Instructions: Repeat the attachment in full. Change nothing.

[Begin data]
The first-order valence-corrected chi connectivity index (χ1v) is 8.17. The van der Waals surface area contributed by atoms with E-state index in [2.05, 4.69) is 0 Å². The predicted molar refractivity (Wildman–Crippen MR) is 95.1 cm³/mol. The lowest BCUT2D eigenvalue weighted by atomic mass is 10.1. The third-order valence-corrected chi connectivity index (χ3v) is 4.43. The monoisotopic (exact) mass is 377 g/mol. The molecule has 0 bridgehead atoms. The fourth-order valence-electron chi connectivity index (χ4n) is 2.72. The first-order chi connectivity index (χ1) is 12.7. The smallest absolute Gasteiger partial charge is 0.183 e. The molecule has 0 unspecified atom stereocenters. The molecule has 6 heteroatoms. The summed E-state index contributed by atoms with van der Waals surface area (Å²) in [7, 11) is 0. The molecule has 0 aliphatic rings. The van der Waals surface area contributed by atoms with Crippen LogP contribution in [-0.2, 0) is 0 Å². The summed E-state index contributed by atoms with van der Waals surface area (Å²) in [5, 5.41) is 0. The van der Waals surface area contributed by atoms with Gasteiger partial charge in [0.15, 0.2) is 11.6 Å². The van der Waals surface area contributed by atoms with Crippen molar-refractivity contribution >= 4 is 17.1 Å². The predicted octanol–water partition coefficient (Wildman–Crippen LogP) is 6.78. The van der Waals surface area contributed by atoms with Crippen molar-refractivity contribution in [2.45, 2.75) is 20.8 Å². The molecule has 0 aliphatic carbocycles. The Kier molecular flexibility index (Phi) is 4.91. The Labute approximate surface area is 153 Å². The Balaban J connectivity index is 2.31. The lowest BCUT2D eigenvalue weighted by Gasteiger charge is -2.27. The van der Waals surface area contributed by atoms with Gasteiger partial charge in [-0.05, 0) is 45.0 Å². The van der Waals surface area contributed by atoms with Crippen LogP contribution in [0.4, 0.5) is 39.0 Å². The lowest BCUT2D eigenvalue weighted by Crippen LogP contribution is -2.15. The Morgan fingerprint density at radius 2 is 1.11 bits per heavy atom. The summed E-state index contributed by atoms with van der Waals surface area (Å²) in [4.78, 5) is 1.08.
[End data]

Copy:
The first-order valence-corrected chi connectivity index (χ1v) is 8.17. The van der Waals surface area contributed by atoms with E-state index in [2.05, 4.69) is 0 Å². The predicted molar refractivity (Wildman–Crippen MR) is 95.1 cm³/mol. The lowest BCUT2D eigenvalue weighted by atomic mass is 10.1. The third-order valence-corrected chi connectivity index (χ3v) is 4.43. The monoisotopic (exact) mass is 377 g/mol. The molecule has 0 bridgehead atoms. The fourth-order valence-electron chi connectivity index (χ4n) is 2.72. The first-order chi connectivity index (χ1) is 12.7. The smallest absolute Gasteiger partial charge is 0.183 e. The molecule has 0 unspecified atom stereocenters. The molecule has 6 heteroatoms. The summed E-state index contributed by atoms with van der Waals surface area (Å²) in [7, 11) is 0. The molecule has 0 aliphatic rings. The van der Waals surface area contributed by atoms with Crippen LogP contribution in [-0.2, 0) is 0 Å². The summed E-state index contributed by atoms with van der Waals surface area (Å²) in [5, 5.41) is 0. The van der Waals surface area contributed by atoms with Gasteiger partial charge in [0.15, 0.2) is 11.6 Å². The van der Waals surface area contributed by atoms with Crippen molar-refractivity contribution >= 4 is 17.1 Å². The predicted octanol–water partition coefficient (Wildman–Crippen LogP) is 6.78. The van der Waals surface area contributed by atoms with Crippen molar-refractivity contribution in [2.45, 2.75) is 20.8 Å². The molecule has 0 aliphatic carbocycles. The Kier molecular flexibility index (Phi) is 4.91. The Labute approximate surface area is 153 Å². The Balaban J connectivity index is 2.31. The lowest BCUT2D eigenvalue weighted by Gasteiger charge is -2.27. The van der Waals surface area contributed by atoms with Gasteiger partial charge in [-0.05, 0) is 45.0 Å². The van der Waals surface area contributed by atoms with Crippen LogP contribution in [0.4, 0.5) is 39.0 Å². The lowest BCUT2D eigenvalue weighted by Crippen LogP contribution is -2.15. The Morgan fingerprint density at radius 2 is 1.11 bits per heavy atom. The summed E-state index contributed by atoms with van der Waals surface area (Å²) in [4.78, 5) is 1.08.